CA — Employment Insurance Financing

March 30, 2015 Comments off

Employment Insurance Financing
Source: Library of Parliament

Employment Insurance (EI) is one of the largest programs administered by the federal government, with expenditures of $19 billion in 2013–2014, most of it ($15 billion) as benefits paid to workers who are unemployed for a variety of reasons.

The way this program is financed has changed frequently over the years. The following analysis is therefore divided into three parts:

  • a summary of the current situation, with some components dating back to 2009;
  • a brief overview of the changes expected to the program in the coming years; and
  • a review of financing developments prior to 2009 to provide context.

Asylum applications in industrialized world soar to almost 900,000 in 2014

March 30, 2015 Comments off

Asylum applications in industrialized world soar to almost 900,000 in 2014
Source: United Nations High Commissioner for Refugees

The UN refugee agency reported on Thursday that the wars in Syria and Iraq, as well as armed conflicts, human rights violations and deteriorating security and humanitarian conditions in other countries, pushed the number of asylum applications in industrialized countries to a 22-year high last year.

The Asylum Trends 2014 report puts the estimated number of new asylum applications lodged in industrialized countries throughout the year at 866,000, a 45 per cent increase from 2013, when 596,600 claims were registered. The 2014 figure is the highest since 1992, at the beginning of the conflict in Bosnia and Herzegovina.

More than 52,000 Canadians left the country for medical care in 2014

March 30, 2015 Comments off

More than 52,000 Canadians left the country for medical care in 2014
Source: Fraser Institute

Large numbers of Canadians continue to venture abroad to seek medical care, according to a new study released today by the Fraser Institute, an independent, non-partisan Canadian public policy think-tank.

The study, Leaving Canada for Medical Care, 2015, estimates 52,513 Canadians left the country to receive non-emergency medical treatment in 2014, an increase of 26 per cent compared to the previous year.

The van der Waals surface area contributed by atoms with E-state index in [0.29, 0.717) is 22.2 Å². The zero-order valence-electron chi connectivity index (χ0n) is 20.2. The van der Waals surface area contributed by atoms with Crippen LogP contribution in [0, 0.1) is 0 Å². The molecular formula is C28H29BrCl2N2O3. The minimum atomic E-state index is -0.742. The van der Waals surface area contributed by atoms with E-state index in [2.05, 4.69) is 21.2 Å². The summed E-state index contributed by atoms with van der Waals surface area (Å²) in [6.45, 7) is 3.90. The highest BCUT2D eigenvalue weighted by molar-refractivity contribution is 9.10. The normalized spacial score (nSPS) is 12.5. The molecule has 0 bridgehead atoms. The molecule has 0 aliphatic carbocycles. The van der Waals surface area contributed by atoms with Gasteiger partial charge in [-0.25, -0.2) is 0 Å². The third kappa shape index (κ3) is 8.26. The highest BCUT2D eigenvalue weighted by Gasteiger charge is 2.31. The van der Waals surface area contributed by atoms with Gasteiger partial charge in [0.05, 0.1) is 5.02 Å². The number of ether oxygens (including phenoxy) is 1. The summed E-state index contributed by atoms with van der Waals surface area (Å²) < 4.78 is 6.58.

The study draws upon data from the Fraser Institute’s annual Waiting Your Turn study – a national survey of physicians across Canada in 12 major medical specialties. In the 2014 survey, physicians specializing in internal medicine procedures — such as colonoscopies, gastroscopies and angiographies — reported the highest number of patients leaving Canada for treatment (6,559). Meanwhile, neurosurgeons reported the highest proportion of patients (2.6 per cent) who travelled abroad for medical care.

UK — Adult autism strategy statutory guidance published

March 30, 2015 Comments off

Adult autism strategy statutory guidance published
Source: Department of Health

The statutory guidance updates original guidance issued under the Autism Act 2009 and the subsequent adult autism strategy. It accounts for progress and updates to the strategy made since 2010, and recent legislation like the Care Act 2014 and the Children and Families Act 2014.

The guidance sets out requirements for local authorities and NHS organisations. It reminds them to work together and with partners, for example, in the criminal justice system or helping people with autism into employment. It provides clarity about what they have to do to meet the needs of adults with autism, including preventative support and safeguarding.

The guidance demonstrates the government’s commitment to people with autism, their families and carers, and explains what support they should expect from local authorities and NHS organisations.